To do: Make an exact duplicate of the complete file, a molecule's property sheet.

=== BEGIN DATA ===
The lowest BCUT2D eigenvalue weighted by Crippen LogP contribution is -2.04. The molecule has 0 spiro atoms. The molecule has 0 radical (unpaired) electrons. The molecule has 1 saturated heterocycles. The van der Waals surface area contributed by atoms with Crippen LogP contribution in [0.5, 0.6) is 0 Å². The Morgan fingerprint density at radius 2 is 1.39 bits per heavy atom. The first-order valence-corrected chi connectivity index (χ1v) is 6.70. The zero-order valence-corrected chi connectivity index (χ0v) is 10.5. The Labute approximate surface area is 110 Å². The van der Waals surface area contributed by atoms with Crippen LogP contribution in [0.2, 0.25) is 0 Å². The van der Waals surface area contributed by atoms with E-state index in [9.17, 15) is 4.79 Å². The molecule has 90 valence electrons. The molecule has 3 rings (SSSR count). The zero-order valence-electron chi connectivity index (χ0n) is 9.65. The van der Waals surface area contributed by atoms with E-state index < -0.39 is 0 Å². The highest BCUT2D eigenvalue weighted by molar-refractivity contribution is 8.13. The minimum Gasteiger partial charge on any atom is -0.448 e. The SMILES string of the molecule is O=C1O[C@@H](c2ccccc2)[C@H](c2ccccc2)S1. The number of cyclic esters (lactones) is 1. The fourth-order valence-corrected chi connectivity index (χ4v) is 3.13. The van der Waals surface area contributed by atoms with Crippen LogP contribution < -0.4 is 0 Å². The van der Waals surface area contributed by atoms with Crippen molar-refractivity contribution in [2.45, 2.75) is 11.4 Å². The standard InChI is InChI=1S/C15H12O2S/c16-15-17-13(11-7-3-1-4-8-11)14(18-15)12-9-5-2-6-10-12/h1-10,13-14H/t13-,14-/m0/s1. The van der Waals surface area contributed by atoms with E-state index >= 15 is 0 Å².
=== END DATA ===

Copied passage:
The lowest BCUT2D eigenvalue weighted by Crippen LogP contribution is -2.04. The molecule has 0 spiro atoms. The molecule has 0 radical (unpaired) electrons. The molecule has 1 saturated heterocycles. The van der Waals surface area contributed by atoms with Crippen LogP contribution in [0.5, 0.6) is 0 Å². The Morgan fingerprint density at radius 2 is 1.39 bits per heavy atom. The first-order valence-corrected chi connectivity index (χ1v) is 6.70. The zero-order valence-corrected chi connectivity index (χ0v) is 10.5. The Labute approximate surface area is 110 Å². The van der Waals surface area contributed by atoms with Crippen LogP contribution in [0.2, 0.25) is 0 Å². The van der Waals surface area contributed by atoms with E-state index in [9.17, 15) is 4.79 Å². The molecule has 90 valence electrons. The molecule has 3 rings (SSSR count). The zero-order valence-electron chi connectivity index (χ0n) is 9.65. The van der Waals surface area contributed by atoms with E-state index < -0.39 is 0 Å². The highest BCUT2D eigenvalue weighted by molar-refractivity contribution is 8.13. The minimum Gasteiger partial charge on any atom is -0.448 e. The SMILES string of the molecule is O=C1O[C@@H](c2ccccc2)[C@H](c2ccccc2)S1. The number of cyclic esters (lactones) is 1. The fourth-order valence-corrected chi connectivity index (χ4v) is 3.13. The van der Waals surface area contributed by atoms with Crippen LogP contribution < -0.4 is 0 Å². The van der Waals surface area contributed by atoms with Crippen molar-refractivity contribution in [2.45, 2.75) is 11.4 Å². The standard InChI is InChI=1S/C15H12O2S/c16-15-17-13(11-7-3-1-4-8-11)14(18-15)12-9-5-2-6-10-12/h1-10,13-14H/t13-,14-/m0/s1. The van der Waals surface area contributed by atoms with E-state index >= 15 is 0 Å².